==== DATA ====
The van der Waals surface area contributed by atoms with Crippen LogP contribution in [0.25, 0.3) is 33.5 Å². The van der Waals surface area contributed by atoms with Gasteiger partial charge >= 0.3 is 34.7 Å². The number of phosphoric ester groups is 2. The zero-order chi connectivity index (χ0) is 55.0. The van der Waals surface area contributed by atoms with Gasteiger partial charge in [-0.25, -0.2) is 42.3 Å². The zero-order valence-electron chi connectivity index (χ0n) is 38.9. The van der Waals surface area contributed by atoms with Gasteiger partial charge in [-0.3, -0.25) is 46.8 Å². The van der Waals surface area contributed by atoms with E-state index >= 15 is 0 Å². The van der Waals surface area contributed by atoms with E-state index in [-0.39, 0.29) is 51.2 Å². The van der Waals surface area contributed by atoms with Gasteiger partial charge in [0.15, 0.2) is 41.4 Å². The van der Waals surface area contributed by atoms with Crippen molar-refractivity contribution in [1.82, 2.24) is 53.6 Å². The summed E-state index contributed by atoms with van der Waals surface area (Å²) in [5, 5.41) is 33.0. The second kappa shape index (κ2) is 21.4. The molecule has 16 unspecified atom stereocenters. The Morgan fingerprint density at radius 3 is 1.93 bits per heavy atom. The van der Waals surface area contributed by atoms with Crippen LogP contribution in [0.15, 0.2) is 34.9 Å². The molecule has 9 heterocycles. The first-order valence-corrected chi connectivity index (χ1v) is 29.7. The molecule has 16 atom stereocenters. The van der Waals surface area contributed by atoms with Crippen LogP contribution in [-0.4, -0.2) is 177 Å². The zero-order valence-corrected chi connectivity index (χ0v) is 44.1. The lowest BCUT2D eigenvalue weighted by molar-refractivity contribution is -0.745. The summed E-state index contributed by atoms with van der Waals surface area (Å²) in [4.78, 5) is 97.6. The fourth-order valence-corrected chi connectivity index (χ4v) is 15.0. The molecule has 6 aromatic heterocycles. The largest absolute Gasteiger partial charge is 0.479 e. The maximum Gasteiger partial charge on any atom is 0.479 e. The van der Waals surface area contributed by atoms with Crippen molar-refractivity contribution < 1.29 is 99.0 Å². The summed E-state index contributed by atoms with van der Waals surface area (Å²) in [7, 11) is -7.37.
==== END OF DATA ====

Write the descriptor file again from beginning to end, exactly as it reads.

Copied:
The van der Waals surface area contributed by atoms with Crippen LogP contribution in [0.25, 0.3) is 33.5 Å². The van der Waals surface area contributed by atoms with Gasteiger partial charge >= 0.3 is 34.7 Å². The number of phosphoric ester groups is 2. The zero-order chi connectivity index (χ0) is 55.0. The van der Waals surface area contributed by atoms with Gasteiger partial charge in [-0.25, -0.2) is 42.3 Å². The zero-order valence-electron chi connectivity index (χ0n) is 38.9. The van der Waals surface area contributed by atoms with Gasteiger partial charge in [-0.3, -0.25) is 46.8 Å². The van der Waals surface area contributed by atoms with E-state index >= 15 is 0 Å². The van der Waals surface area contributed by atoms with E-state index in [-0.39, 0.29) is 51.2 Å². The van der Waals surface area contributed by atoms with Gasteiger partial charge in [0.15, 0.2) is 41.4 Å². The van der Waals surface area contributed by atoms with Crippen molar-refractivity contribution in [1.82, 2.24) is 53.6 Å². The summed E-state index contributed by atoms with van der Waals surface area (Å²) in [5, 5.41) is 33.0. The second kappa shape index (κ2) is 21.4. The molecule has 16 unspecified atom stereocenters. The Morgan fingerprint density at radius 3 is 1.93 bits per heavy atom. The van der Waals surface area contributed by atoms with Crippen LogP contribution in [0.15, 0.2) is 34.9 Å². The molecule has 9 heterocycles. The first-order valence-corrected chi connectivity index (χ1v) is 29.7. The molecule has 16 atom stereocenters. The van der Waals surface area contributed by atoms with Crippen LogP contribution in [-0.4, -0.2) is 177 Å². The zero-order valence-corrected chi connectivity index (χ0v) is 44.1. The lowest BCUT2D eigenvalue weighted by molar-refractivity contribution is -0.745. The summed E-state index contributed by atoms with van der Waals surface area (Å²) in [4.78, 5) is 97.6. The fourth-order valence-corrected chi connectivity index (χ4v) is 15.0. The molecule has 6 aromatic heterocycles. The largest absolute Gasteiger partial charge is 0.479 e. The maximum Gasteiger partial charge on any atom is 0.479 e. The van der Waals surface area contributed by atoms with Crippen molar-refractivity contribution < 1.29 is 99.0 Å². The summed E-state index contributed by atoms with van der Waals surface area (Å²) in [7, 11) is -7.37.